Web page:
The Rules of Science Fiction

Science Fiction is a fun genre. It manages to be slightly more respectable than fantasy simply by substituting science for magic. Best of all, though, it is easy as pie to write. Mostly you can just make things up, but if you ever get stuck, referring to a handful of simple rules will get you back on track.

Science Fiction is a fun genre. It manages to be slightly more respectable than fantasy simply by substituting science for magic. Best of all, though, it is easy as pie to write. Mostly you can just make things up, but if you ever get stuck, referring to a handful of simple rules will get you back on track.

More Flashing Lights, More Buttons

The first thing you need to do if you are trying to write a believable futuristic setting is to massively increase the number of buttons. More buttons equals more power. Every action with every piece of technology will require no less than three buttons and two switches. Starting your car? Hope you aren’t in a hurry, because it is going to involve two control panels, at least one overhead. Of course, how are you going to know if all of that tapping away at keypads is getting you any closer to setting your toaster to dark? Lights! Lights, scattered irregularly and blinking in arbitrary patterns, are the future of consumer notification. They provide excellent feedback, they keep toddlers and cats fascinated, and they are technology in its most fundamental form. The age of science started when the light bulb was invented. Simple arithmetic states that more lights equals more advanced devices.

When In Doubt, Add Temporal

It is important that nothing be mundane in your Sci Fi world. Everything must be epic, futuristic, or mysterious. Tacking on high tech buzzwords can get tricky, though, when you hit something that isn’t technology. A hole in the ground, for example. You couldn’t very well call something like that a cyber-hole, could you? … Well, not unless it was in your head. Luckily there exists an all-purpose word you can apply to any natural phenomenon to make it suitably science fiction-y. Temporal. Temporal means of or relating to time, and since the future is just the present plus time, adding more time to the plot makes it futuristic by definition. Plus, as an added benefit, temporal sounds suspiciously like it has something to do with a delicious batter-dipped deep-fried Japanese delicacy. So that’s not a hole, it is a temporal pit! That’s not a storm, it’s a temporal maelstrom. As a matter of fact, if ever you need a big scary thing to drive your plot forward, just pick one or more of the terms from the following list, and slap temporal on it: Vortex, Paradox, Void, Wavefront, Cascade, Anomaly, Nexus. The last fifteen years of Star Trek Film plots are buried in that list.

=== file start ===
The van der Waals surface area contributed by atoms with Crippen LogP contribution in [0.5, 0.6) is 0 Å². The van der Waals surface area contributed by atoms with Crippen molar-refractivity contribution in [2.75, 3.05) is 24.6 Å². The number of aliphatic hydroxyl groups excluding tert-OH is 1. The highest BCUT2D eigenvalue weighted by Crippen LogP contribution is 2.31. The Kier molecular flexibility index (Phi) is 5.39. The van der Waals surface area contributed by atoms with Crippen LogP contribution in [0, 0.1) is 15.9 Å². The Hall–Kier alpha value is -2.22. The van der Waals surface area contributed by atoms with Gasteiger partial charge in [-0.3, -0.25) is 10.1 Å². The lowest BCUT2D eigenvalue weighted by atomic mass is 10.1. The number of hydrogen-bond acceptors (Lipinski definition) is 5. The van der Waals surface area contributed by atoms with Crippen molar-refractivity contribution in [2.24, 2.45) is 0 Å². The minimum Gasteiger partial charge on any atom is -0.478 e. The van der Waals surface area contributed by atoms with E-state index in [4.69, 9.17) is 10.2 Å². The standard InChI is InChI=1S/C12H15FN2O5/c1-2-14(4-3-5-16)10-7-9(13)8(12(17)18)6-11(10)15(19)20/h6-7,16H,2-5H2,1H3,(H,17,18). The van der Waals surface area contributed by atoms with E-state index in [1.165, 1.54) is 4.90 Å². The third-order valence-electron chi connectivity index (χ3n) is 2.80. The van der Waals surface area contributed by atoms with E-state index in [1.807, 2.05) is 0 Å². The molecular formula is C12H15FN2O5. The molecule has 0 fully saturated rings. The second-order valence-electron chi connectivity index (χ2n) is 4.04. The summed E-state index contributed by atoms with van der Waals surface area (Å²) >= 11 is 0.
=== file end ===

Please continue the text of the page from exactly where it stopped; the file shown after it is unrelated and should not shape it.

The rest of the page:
The Classics… IN SPACE!

Rarely, just choosing the appropriate negative space wedgie and flying toward it with the aid of a space ship that looks like a truckload of keyboards collided with a truckload of Christmas trees isn’t enough to make a good Sci Fi story. In those cases, all you need to do is take a pre-existing tale and move it to space. The Bible is popular for this, as George Lucas can no doubt tell you, but there are plenty of other options. Shakespeare, Greek tragedies, even Pinocchio can benefit from a little interstellar style shifting. Before you know it, cyborg-Oedipus will be destroying his own occular implants after killing his designer and marrying his manufacturer on one of Jupiter’s moons.

Now you know just a few of the many secrets that will help you craft a pitch perfect Sci Fi classic. Whether you are in it for the camp or one of those who insists it be called “Speculative Fiction,” applying a cascading temporal wavefront paradox and tossing in a little Midsummer Night’s Dream will help you churn out a story in no time. Naturally this is only scratching the surface, so if you have any rules of titanium reinforced nano-tech thumb, let us know, and we’ll gather them up for a second pass. Until then, Earthlings.

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About Decoychunk

Editor, Writer, and general Knower-Of-Words, if there is text to be read on BrainLazy, Joseph Lallo probably has his fingerprints on it. As the final third of the ownership and foundation of BrainLazy, Joseph “Jo” Lallo made a name for himself when he lost the “e” from his nickname in an arm wrestling match with a witch doctor. Residing in the arid lowlands of the American Southwest, Joseph Lallo is a small, herbivorous, rabbit-like creature with the horns of an antelope. He sleeps belly up, and his milk can be used for medicinal purposes. Joseph Lallo is also author of several books, including The Book of Deacon Series, book 1 of which is available for free here.